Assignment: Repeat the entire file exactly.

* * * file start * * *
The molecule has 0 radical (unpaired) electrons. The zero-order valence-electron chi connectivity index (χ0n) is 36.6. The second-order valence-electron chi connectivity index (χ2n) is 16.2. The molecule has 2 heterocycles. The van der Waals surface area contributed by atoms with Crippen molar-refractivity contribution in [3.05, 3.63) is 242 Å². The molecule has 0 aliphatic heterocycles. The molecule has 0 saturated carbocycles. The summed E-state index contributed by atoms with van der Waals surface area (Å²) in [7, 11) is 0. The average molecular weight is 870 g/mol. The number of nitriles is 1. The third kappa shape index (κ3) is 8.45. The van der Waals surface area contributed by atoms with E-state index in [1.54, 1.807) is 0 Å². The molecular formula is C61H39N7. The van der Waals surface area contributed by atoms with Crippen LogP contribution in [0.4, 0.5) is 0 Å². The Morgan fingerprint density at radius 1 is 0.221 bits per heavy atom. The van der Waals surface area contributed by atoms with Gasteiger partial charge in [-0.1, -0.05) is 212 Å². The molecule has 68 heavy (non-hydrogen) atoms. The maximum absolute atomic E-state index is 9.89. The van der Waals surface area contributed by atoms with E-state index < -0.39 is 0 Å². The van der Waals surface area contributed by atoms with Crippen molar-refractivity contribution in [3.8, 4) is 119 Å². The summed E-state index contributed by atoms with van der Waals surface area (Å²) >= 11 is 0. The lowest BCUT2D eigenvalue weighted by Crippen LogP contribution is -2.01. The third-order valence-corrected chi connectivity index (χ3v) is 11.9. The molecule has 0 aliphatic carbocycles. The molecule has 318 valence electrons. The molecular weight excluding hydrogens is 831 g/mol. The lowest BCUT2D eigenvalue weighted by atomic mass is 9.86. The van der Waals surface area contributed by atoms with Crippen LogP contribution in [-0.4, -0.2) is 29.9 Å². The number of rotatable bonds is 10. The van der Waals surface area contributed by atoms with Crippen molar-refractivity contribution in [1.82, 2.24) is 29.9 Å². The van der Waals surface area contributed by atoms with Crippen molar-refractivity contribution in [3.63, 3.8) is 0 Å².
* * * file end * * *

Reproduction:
The molecule has 0 radical (unpaired) electrons. The zero-order valence-electron chi connectivity index (χ0n) is 36.6. The second-order valence-electron chi connectivity index (χ2n) is 16.2. The molecule has 2 heterocycles. The van der Waals surface area contributed by atoms with Crippen molar-refractivity contribution in [3.05, 3.63) is 242 Å². The molecule has 0 aliphatic heterocycles. The molecule has 0 saturated carbocycles. The summed E-state index contributed by atoms with van der Waals surface area (Å²) in [7, 11) is 0. The average molecular weight is 870 g/mol. The number of nitriles is 1. The third kappa shape index (κ3) is 8.45. The van der Waals surface area contributed by atoms with E-state index in [1.54, 1.807) is 0 Å². The molecular formula is C61H39N7. The van der Waals surface area contributed by atoms with Crippen LogP contribution in [0.4, 0.5) is 0 Å². The Morgan fingerprint density at radius 1 is 0.221 bits per heavy atom. The van der Waals surface area contributed by atoms with Gasteiger partial charge in [-0.1, -0.05) is 212 Å². The molecule has 68 heavy (non-hydrogen) atoms. The maximum absolute atomic E-state index is 9.89. The van der Waals surface area contributed by atoms with E-state index < -0.39 is 0 Å². The van der Waals surface area contributed by atoms with Crippen molar-refractivity contribution in [3.8, 4) is 119 Å². The summed E-state index contributed by atoms with van der Waals surface area (Å²) >= 11 is 0. The lowest BCUT2D eigenvalue weighted by Crippen LogP contribution is -2.01. The third-order valence-corrected chi connectivity index (χ3v) is 11.9. The molecule has 0 aliphatic carbocycles. The molecule has 318 valence electrons. The molecular weight excluding hydrogens is 831 g/mol. The lowest BCUT2D eigenvalue weighted by atomic mass is 9.86. The van der Waals surface area contributed by atoms with Crippen LogP contribution in [-0.4, -0.2) is 29.9 Å². The number of rotatable bonds is 10. The van der Waals surface area contributed by atoms with Crippen molar-refractivity contribution in [1.82, 2.24) is 29.9 Å². The van der Waals surface area contributed by atoms with Crippen molar-refractivity contribution in [3.63, 3.8) is 0 Å².